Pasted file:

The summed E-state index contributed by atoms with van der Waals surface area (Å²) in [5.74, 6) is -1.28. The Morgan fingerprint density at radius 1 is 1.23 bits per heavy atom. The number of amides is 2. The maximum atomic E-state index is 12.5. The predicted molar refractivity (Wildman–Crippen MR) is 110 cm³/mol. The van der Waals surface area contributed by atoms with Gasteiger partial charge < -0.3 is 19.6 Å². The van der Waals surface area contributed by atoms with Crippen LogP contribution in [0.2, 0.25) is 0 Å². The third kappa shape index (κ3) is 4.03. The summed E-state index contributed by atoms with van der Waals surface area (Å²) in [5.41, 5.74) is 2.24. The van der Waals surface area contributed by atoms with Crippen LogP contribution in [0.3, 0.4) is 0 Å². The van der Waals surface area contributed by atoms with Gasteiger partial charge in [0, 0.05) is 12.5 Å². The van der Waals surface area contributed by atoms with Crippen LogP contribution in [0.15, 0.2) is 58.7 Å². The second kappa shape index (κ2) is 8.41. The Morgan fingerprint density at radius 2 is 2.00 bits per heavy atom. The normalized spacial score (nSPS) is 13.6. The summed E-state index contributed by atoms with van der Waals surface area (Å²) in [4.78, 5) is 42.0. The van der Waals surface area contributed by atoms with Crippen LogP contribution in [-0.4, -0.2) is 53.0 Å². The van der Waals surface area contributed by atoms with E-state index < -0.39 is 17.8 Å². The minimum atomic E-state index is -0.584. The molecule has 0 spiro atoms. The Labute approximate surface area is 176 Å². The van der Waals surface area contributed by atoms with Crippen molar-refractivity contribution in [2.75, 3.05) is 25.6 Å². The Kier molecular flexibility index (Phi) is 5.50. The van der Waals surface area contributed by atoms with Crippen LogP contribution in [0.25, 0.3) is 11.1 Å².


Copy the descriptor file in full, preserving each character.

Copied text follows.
The summed E-state index contributed by atoms with van der Waals surface area (Å²) in [5.74, 6) is -1.28. The Morgan fingerprint density at radius 1 is 1.23 bits per heavy atom. The number of amides is 2. The maximum atomic E-state index is 12.5. The predicted molar refractivity (Wildman–Crippen MR) is 110 cm³/mol. The van der Waals surface area contributed by atoms with Gasteiger partial charge < -0.3 is 19.6 Å². The van der Waals surface area contributed by atoms with Crippen LogP contribution in [0.2, 0.25) is 0 Å². The third kappa shape index (κ3) is 4.03. The summed E-state index contributed by atoms with van der Waals surface area (Å²) in [5.41, 5.74) is 2.24. The van der Waals surface area contributed by atoms with Crippen LogP contribution in [0.3, 0.4) is 0 Å². The van der Waals surface area contributed by atoms with Gasteiger partial charge in [0, 0.05) is 12.5 Å². The van der Waals surface area contributed by atoms with Crippen LogP contribution in [0.15, 0.2) is 58.7 Å². The second kappa shape index (κ2) is 8.41. The Morgan fingerprint density at radius 2 is 2.00 bits per heavy atom. The normalized spacial score (nSPS) is 13.6. The summed E-state index contributed by atoms with van der Waals surface area (Å²) in [4.78, 5) is 42.0. The van der Waals surface area contributed by atoms with Crippen LogP contribution in [-0.4, -0.2) is 53.0 Å². The van der Waals surface area contributed by atoms with E-state index < -0.39 is 17.8 Å². The minimum atomic E-state index is -0.584. The molecule has 0 spiro atoms. The Labute approximate surface area is 176 Å². The van der Waals surface area contributed by atoms with Crippen molar-refractivity contribution in [2.75, 3.05) is 25.6 Å². The Kier molecular flexibility index (Phi) is 5.50. The van der Waals surface area contributed by atoms with Crippen LogP contribution in [0.25, 0.3) is 11.1 Å².